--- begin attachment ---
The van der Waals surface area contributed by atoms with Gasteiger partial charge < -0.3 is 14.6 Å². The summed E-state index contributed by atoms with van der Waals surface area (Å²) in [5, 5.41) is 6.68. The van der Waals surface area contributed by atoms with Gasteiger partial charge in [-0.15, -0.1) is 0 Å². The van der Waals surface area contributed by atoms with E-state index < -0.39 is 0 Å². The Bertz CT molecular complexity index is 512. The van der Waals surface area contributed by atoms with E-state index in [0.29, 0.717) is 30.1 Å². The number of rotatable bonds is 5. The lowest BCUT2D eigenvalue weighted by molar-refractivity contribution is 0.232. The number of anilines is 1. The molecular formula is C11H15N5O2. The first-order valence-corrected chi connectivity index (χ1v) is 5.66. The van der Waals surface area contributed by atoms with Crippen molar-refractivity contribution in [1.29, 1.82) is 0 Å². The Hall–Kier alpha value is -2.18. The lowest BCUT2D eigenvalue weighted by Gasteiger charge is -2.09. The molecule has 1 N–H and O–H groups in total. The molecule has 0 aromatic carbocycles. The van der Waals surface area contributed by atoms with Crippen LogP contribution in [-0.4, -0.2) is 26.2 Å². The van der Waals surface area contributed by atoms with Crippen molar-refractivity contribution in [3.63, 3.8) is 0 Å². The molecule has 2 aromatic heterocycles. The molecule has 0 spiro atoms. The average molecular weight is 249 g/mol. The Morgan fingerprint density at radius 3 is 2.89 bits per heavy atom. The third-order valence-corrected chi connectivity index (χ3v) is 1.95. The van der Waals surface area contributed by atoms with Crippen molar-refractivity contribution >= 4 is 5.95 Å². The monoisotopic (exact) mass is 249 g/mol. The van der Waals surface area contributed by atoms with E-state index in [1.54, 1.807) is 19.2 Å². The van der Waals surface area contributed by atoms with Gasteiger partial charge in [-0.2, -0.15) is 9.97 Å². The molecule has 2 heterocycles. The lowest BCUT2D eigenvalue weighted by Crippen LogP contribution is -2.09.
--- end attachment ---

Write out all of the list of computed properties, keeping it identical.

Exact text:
The van der Waals surface area contributed by atoms with Gasteiger partial charge < -0.3 is 14.6 Å². The summed E-state index contributed by atoms with van der Waals surface area (Å²) in [5, 5.41) is 6.68. The van der Waals surface area contributed by atoms with Gasteiger partial charge in [-0.15, -0.1) is 0 Å². The van der Waals surface area contributed by atoms with E-state index < -0.39 is 0 Å². The Bertz CT molecular complexity index is 512. The van der Waals surface area contributed by atoms with E-state index in [0.29, 0.717) is 30.1 Å². The number of rotatable bonds is 5. The lowest BCUT2D eigenvalue weighted by molar-refractivity contribution is 0.232. The number of anilines is 1. The molecular formula is C11H15N5O2. The first-order valence-corrected chi connectivity index (χ1v) is 5.66. The van der Waals surface area contributed by atoms with Crippen molar-refractivity contribution in [1.29, 1.82) is 0 Å². The Hall–Kier alpha value is -2.18. The lowest BCUT2D eigenvalue weighted by Gasteiger charge is -2.09. The molecule has 1 N–H and O–H groups in total. The molecule has 0 aromatic carbocycles. The van der Waals surface area contributed by atoms with Crippen LogP contribution in [-0.4, -0.2) is 26.2 Å². The van der Waals surface area contributed by atoms with Crippen molar-refractivity contribution in [3.63, 3.8) is 0 Å². The molecule has 2 aromatic heterocycles. The molecule has 0 spiro atoms. The average molecular weight is 249 g/mol. The Morgan fingerprint density at radius 3 is 2.89 bits per heavy atom. The third-order valence-corrected chi connectivity index (χ3v) is 1.95. The van der Waals surface area contributed by atoms with Crippen molar-refractivity contribution >= 4 is 5.95 Å². The monoisotopic (exact) mass is 249 g/mol. The van der Waals surface area contributed by atoms with E-state index in [1.54, 1.807) is 19.2 Å². The van der Waals surface area contributed by atoms with Gasteiger partial charge in [-0.2, -0.15) is 9.97 Å². The molecule has 2 heterocycles. The lowest BCUT2D eigenvalue weighted by Crippen LogP contribution is -2.09.